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Qwertyportne

Warning Signs vs Warning Systems

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The recent link to Survival Mom http://thesurvivalmom.com/2013/06/08/how-will-you-know-when-the-balloon-goes-up-advice-from-survival-experts/ from the Survival Cache Newsletter got me to thinking about warning signs that a widespread, long-term disaster is coming our way. My research included warning systems. Below is a very condensed version of my blog Warning Signs vs Warning Systems http://www.blogsbyqwerty.com/blog-warning-signs.shtml. Would sure like to hear what other preppers think about this important topic.

 

1- Warning signs don't arrive with a plan of action. We have to decide what they mean and how to mesh our response with our existing survival plans. They are more general than alerts from a warning system, but give us more time to plan our response. If the Internet goes down, for example, it's not like a smoke alarm going off. Some signs will put us in a state of wait and see. Some signs will confirm our commitment to stay put. And some will bring us to the brink of bugging out. But none should catch us with our pants down saying "I did NOT see that coming!" when the disaster itself arrives.

 

2- Warning Systems generate alerts that are more specific and reliable than signs. But the warning comes after the disaster is detected, not before, so you and I have less time to plan our response to the information. If I hear a policeman driving through my neighborhood shouting on his megaphone, "Pack your vehicles with food, water and clothing and evacuate immediately." it's too late to bug out. Better to deal with looters and zombies with the help of like-minded preppers in my own neighborhood than to face them alone on a grid-locked freeway. Most warning systems are not networked with other warning systems. The Disaster Warning Network http://www.disasterwarning.com wants to change that by creating a network of sensors, computers and radios to detect danger, analyze its magnitude, speed and direction, and communicate geographically specific warnings to common devices such as cell phones, smart phones, laptops, televisions, radios and other devices capable of giving an audible alarm. Not sure that will help me survive a SHTF event, especially one that escalates to TEOTWAWKI http://www.blogsbyqwerty.com/blog-survival.shtml.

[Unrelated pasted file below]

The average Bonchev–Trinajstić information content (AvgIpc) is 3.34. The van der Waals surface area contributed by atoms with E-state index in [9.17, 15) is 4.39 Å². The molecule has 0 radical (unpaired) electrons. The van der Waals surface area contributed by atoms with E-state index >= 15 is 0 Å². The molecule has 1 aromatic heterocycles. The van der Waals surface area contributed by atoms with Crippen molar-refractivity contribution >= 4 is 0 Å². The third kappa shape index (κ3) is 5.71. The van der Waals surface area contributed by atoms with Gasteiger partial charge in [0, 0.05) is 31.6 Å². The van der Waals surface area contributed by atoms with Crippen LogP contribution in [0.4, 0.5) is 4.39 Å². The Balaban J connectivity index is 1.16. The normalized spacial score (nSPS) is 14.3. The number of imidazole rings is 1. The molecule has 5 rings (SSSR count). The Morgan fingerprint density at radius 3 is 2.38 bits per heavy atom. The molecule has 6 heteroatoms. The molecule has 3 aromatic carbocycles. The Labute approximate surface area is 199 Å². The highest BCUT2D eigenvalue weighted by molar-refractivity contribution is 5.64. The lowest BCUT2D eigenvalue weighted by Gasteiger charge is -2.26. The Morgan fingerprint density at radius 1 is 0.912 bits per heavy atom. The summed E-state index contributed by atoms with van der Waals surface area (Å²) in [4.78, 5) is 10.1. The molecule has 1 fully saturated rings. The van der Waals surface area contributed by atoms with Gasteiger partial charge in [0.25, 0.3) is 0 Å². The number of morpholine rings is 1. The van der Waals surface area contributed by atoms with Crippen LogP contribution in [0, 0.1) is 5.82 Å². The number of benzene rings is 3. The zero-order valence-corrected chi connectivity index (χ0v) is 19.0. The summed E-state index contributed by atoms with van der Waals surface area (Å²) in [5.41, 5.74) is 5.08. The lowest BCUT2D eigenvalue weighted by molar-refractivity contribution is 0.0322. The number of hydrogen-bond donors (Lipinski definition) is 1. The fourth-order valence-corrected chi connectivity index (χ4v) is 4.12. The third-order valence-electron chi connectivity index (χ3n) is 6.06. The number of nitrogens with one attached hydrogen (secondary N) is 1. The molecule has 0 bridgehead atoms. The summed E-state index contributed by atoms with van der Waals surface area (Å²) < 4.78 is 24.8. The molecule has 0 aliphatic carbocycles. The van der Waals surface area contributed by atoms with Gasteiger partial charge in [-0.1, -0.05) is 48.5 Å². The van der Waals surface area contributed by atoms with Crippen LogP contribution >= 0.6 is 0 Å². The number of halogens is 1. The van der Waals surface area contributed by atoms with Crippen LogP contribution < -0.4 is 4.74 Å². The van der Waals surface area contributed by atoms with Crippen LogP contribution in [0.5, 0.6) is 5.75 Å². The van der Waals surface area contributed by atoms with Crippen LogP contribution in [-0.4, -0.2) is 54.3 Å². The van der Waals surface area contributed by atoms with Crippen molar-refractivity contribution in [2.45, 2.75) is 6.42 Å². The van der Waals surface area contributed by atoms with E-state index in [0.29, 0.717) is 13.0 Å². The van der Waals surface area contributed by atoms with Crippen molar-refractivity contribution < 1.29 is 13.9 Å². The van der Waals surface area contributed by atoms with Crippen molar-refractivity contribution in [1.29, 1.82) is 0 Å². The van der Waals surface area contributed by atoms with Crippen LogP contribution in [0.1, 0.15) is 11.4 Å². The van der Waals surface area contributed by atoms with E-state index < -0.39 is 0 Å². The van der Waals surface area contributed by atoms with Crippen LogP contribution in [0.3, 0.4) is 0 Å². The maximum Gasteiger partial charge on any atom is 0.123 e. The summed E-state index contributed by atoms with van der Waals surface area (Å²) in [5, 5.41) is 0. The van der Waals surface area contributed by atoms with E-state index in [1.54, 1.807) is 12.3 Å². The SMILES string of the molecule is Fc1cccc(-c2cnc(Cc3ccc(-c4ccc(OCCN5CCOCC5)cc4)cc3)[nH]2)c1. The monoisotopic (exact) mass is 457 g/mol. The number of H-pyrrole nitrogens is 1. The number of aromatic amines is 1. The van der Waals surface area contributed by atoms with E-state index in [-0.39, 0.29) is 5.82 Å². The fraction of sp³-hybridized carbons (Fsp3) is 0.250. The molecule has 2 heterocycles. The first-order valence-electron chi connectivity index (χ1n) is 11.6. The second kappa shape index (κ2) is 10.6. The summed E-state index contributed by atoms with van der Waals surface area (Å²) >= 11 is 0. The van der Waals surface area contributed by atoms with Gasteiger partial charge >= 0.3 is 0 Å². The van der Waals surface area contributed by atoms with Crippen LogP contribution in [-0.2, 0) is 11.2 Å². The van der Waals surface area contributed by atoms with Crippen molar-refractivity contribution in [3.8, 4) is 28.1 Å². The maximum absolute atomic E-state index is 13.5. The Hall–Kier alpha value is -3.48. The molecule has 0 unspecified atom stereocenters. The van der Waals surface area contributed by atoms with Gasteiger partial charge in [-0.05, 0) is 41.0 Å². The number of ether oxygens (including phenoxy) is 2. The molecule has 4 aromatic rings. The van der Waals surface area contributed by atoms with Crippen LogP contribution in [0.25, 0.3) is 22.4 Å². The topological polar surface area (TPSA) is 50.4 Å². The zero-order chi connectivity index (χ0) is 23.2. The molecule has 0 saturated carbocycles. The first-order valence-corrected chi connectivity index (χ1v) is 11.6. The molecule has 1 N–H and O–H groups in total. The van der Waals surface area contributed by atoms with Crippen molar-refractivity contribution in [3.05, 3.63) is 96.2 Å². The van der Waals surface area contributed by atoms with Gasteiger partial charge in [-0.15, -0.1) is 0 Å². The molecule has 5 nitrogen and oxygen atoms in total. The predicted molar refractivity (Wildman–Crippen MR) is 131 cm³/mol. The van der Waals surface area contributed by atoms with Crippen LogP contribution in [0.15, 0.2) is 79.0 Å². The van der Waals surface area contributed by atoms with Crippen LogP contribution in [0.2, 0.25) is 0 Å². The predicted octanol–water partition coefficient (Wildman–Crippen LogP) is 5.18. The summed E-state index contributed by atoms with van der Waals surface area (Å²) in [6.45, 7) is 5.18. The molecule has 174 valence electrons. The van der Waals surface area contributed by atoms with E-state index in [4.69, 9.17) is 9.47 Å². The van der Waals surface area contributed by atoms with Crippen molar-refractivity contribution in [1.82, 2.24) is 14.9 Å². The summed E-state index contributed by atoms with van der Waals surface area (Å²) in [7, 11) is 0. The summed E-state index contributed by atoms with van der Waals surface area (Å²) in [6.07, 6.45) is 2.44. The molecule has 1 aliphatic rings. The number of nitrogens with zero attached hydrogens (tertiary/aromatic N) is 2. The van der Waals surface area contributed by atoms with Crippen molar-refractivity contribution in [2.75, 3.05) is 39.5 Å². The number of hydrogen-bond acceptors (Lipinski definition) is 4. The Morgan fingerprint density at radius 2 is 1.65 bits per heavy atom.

The 1938 War of the Worlds http://www.time.com/time/arts/article/0,8599,1855120,00.html broadcast by Orson Wells was before my time, but I see it as a sobering example of how most people might react to any public announcement of impending danger. It's also a lesson about how difficult it might be to verify the truth of a sign or an alert. Before you decide to stay put or bug out, you might try to answer questions like these:

 

Which warning systems do I have access to now?

Which warning systems will still be available after SHTF?

Which warning signs would I accept as evidence that a disaster is coming?

Which warning signs would make me decide to stay put or bug out?

Where could I survive better than right here?

What are my criteria for interpreting the word better?

What are my chances of getting my family to this other place?

Will my preparations mesh with city, state, national or global disaster plans?

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Not bad at all. Thanks for the links, Qwerty. I think I'd add 'will my preps CLASH with city, state, national or global disaster plans?'.

 

Living near a heavy refinery area, the call to 'LEAVE NOW' may not have staying in place as an option. Toxic releases do happen and staying put could be a fatal choice. Still I get your point. I try to tell folks that if TSHTF and you have not left before the event, you have no more than 24 hours to GOOD (get out of dodge). If you do not make it before everybody goes nuts, you are stuck for at least 2 weeks, maybe longer.

 

You are quite correct; planning is the answer. The whole 'Black Swan' idea is what you want to avoid. Being human, we can not avoid all of them but we had sure better try. Oh, a black swan is a foreseeable event that was not foreseen. World War 1 was a black swan; everyone should have seen how all the 'automatic' defense plans would force a war but no one had the vision to see the signs. If we have planned for the things we can foresee (economic collapse, pandemic, civil unrest, hurricanes, earthquakes, etc.), then when the black swan swims up our driveway we are much better prepared to survive.

 

Just my not so humble opinion.

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